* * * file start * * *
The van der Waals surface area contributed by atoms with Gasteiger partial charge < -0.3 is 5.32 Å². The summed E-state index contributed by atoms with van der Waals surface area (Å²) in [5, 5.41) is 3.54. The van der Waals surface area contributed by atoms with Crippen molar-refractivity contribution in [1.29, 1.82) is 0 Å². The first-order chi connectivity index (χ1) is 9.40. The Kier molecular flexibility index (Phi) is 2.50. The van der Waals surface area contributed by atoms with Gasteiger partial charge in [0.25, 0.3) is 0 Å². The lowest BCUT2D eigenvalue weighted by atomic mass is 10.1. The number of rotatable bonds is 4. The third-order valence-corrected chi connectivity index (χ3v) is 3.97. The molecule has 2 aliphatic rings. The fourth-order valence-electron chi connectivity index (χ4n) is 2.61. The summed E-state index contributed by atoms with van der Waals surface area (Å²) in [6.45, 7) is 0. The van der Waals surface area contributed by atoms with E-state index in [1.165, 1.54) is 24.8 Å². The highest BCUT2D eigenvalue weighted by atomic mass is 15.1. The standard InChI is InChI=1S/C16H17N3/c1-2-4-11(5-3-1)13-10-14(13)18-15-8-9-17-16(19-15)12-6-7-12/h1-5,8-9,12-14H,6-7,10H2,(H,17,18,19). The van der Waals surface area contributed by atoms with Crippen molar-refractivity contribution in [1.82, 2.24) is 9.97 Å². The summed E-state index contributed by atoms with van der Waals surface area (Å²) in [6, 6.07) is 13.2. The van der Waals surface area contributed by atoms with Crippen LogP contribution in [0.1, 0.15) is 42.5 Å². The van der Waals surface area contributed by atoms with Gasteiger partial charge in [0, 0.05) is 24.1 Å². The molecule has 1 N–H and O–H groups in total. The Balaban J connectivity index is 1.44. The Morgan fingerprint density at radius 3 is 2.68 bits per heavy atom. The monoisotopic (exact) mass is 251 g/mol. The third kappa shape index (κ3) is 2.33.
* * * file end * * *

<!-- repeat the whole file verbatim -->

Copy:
The van der Waals surface area contributed by atoms with Gasteiger partial charge < -0.3 is 5.32 Å². The summed E-state index contributed by atoms with van der Waals surface area (Å²) in [5, 5.41) is 3.54. The van der Waals surface area contributed by atoms with Crippen molar-refractivity contribution in [1.29, 1.82) is 0 Å². The first-order chi connectivity index (χ1) is 9.40. The Kier molecular flexibility index (Phi) is 2.50. The van der Waals surface area contributed by atoms with Gasteiger partial charge in [0.25, 0.3) is 0 Å². The lowest BCUT2D eigenvalue weighted by atomic mass is 10.1. The number of rotatable bonds is 4. The third-order valence-corrected chi connectivity index (χ3v) is 3.97. The molecule has 2 aliphatic rings. The fourth-order valence-electron chi connectivity index (χ4n) is 2.61. The summed E-state index contributed by atoms with van der Waals surface area (Å²) in [6.45, 7) is 0. The van der Waals surface area contributed by atoms with E-state index in [1.165, 1.54) is 24.8 Å². The highest BCUT2D eigenvalue weighted by atomic mass is 15.1. The standard InChI is InChI=1S/C16H17N3/c1-2-4-11(5-3-1)13-10-14(13)18-15-8-9-17-16(19-15)12-6-7-12/h1-5,8-9,12-14H,6-7,10H2,(H,17,18,19). The van der Waals surface area contributed by atoms with Crippen molar-refractivity contribution in [1.82, 2.24) is 9.97 Å². The summed E-state index contributed by atoms with van der Waals surface area (Å²) in [6, 6.07) is 13.2. The van der Waals surface area contributed by atoms with Crippen LogP contribution in [0.1, 0.15) is 42.5 Å². The van der Waals surface area contributed by atoms with Gasteiger partial charge in [0, 0.05) is 24.1 Å². The molecule has 1 N–H and O–H groups in total. The Balaban J connectivity index is 1.44. The Morgan fingerprint density at radius 3 is 2.68 bits per heavy atom. The monoisotopic (exact) mass is 251 g/mol. The third kappa shape index (κ3) is 2.33.